A review of

Liberation

by Brian Francis Slattery

Central question: What’s the difference between a criminal and a liberator?
Format: 304 pp., paperback; Size: 5" x 8"; Price: $14.95; Publisher: Tor Books; Editor: Liz Gorinsky; Print run: 7,000; Song on which the book is loosely based: Bob Dylan’s “Highway 61 Revisited”; Book’s full subtitle: Being the Adventures of the Slick Six After the Collapse of the United States of America; Reason the author had a run-in with police in McPherson, Kansas, while doing research for the book: He inadvertently photographed the town jail too many times; Representative sentence: “Write your anger on the surface of the world in letters of fire, and let them rage until the words have destroyed everything.”

In Brian Francis Slattery’s second novel, the collapse of the dollar has led to a slavery-based society run by the new boss of Manhattan, a man known as the Aardvark. Facing off against the Aardvark is Marco Angelo Oliviera, a kind of killer’s killer whose stealthy-fast methods seem almost superhuman. Marco is a member of the Slick Six, a scattered and diminished gang of international criminals. Escaping a prison ship, Marco decides to re-form the Slick Six, resulting in a trek from New York to North Carolina, then to Louisiana and on through to California. In addition to tracking down his fellow Slick Sixers, Marco encounters, among others, the New Sioux (a group of Native Americans hell-bent on avenging injustices) and the Americoids (a group of hippie nomads led by Doctor San Diego). He and his cohorts also march deep into his own past, and the country’s past, aided by a psychic emanation called “the Vibe.”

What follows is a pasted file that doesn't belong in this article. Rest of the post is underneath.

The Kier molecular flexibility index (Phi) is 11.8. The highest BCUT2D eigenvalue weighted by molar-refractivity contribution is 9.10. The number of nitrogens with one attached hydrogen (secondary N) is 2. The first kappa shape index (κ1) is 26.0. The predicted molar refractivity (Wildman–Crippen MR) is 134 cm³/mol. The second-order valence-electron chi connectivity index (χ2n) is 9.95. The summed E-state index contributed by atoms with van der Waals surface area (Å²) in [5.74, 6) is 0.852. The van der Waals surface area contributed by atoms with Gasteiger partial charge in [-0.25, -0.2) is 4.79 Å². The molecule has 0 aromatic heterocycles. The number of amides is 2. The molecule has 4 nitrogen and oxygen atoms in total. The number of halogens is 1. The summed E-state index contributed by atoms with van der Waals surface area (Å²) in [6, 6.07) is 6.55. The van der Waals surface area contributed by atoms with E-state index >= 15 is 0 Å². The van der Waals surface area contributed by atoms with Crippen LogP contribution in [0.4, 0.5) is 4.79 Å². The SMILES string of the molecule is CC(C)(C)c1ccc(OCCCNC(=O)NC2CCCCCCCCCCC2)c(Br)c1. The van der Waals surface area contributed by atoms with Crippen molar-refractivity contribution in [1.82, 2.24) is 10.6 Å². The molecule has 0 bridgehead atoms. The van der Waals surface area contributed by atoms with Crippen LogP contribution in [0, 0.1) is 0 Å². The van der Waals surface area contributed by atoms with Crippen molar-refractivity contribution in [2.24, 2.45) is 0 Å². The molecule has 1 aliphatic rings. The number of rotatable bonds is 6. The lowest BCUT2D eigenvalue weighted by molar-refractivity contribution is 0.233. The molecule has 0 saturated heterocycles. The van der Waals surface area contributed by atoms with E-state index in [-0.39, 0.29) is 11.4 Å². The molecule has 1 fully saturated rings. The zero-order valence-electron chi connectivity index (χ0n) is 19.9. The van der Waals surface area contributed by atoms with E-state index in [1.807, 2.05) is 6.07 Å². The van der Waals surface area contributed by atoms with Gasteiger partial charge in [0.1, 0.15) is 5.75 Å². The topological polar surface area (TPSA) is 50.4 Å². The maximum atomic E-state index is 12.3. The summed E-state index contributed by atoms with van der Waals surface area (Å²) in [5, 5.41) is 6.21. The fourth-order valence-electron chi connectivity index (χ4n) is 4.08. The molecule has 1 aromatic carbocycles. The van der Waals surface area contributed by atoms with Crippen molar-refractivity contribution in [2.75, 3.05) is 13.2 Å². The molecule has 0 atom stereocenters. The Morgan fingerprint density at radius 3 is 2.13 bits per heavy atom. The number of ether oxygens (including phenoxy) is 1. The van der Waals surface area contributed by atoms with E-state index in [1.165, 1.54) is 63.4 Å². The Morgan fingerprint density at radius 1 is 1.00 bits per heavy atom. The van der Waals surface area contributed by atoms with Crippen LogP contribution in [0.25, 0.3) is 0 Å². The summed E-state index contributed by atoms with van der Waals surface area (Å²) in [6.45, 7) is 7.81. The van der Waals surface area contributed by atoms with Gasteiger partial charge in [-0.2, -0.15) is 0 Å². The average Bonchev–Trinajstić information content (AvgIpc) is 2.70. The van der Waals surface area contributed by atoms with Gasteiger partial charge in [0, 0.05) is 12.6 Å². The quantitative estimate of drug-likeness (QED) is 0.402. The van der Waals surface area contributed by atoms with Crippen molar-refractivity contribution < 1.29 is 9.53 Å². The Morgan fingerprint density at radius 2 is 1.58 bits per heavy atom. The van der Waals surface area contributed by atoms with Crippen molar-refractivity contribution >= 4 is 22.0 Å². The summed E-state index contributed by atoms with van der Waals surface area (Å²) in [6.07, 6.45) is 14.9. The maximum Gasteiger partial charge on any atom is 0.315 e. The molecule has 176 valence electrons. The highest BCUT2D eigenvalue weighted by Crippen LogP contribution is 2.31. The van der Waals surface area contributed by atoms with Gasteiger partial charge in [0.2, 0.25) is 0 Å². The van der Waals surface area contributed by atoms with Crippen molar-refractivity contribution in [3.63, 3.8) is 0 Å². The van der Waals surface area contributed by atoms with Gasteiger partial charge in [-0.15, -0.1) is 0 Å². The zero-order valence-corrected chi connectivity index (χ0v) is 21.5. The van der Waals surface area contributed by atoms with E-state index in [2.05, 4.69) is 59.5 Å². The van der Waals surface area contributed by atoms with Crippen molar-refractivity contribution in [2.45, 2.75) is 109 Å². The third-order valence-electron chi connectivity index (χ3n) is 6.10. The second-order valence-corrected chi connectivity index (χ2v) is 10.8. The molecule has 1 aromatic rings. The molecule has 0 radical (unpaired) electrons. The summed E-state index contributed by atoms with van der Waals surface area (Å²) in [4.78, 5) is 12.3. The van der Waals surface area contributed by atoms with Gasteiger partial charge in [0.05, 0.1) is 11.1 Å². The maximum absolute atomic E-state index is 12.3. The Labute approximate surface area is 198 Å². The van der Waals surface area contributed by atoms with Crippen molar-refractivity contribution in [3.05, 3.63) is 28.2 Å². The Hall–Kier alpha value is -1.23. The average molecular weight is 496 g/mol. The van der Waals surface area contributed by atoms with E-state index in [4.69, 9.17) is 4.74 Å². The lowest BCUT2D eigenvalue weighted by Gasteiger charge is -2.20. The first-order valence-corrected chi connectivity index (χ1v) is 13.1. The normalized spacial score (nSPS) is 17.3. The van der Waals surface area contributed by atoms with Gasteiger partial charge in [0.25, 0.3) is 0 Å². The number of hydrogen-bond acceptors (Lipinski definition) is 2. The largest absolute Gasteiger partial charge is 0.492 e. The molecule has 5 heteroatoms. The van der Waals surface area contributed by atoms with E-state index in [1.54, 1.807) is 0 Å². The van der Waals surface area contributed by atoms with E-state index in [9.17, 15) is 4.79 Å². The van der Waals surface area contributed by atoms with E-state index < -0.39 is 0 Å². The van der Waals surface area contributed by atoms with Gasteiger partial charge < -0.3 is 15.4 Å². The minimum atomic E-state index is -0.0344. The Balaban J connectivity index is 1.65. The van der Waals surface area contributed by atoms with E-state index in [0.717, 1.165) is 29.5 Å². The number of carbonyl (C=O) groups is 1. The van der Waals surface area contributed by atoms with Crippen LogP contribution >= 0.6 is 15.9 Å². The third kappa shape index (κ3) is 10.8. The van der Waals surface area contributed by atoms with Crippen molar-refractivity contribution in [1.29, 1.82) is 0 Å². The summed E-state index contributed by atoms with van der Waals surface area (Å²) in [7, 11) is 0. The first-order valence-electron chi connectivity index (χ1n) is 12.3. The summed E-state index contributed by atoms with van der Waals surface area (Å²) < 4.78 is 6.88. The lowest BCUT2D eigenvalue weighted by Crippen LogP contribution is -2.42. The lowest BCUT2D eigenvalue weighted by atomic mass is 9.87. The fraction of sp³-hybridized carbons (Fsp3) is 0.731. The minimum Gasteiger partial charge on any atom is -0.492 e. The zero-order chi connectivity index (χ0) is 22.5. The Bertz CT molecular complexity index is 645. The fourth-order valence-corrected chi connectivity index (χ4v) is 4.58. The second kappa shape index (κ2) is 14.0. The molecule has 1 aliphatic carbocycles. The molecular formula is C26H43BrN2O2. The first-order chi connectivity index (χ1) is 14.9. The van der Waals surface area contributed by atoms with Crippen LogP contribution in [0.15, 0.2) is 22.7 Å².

If you think this sounds like Thomas Pynchon or John Calvin Batchelor territory, you would be correct. Slattery’s approach walks a tightrope between absurdism and a kind of accentuated Byzantine realism.

We hope you enjoy this excerpt.

To read the full piece, please visit our store to purchase a copy of the magazine.

—Jeff VanderMeer

Jeff VanderMeer recently completed a new novel, Finch, along with Booklife: Strategies and Survival Tips for the 21st Century Writer. Short fiction is forthcoming in Black Clock and a Library of America anthology edited by Peter Straub. For more information, visit jeffvandermeer.com.

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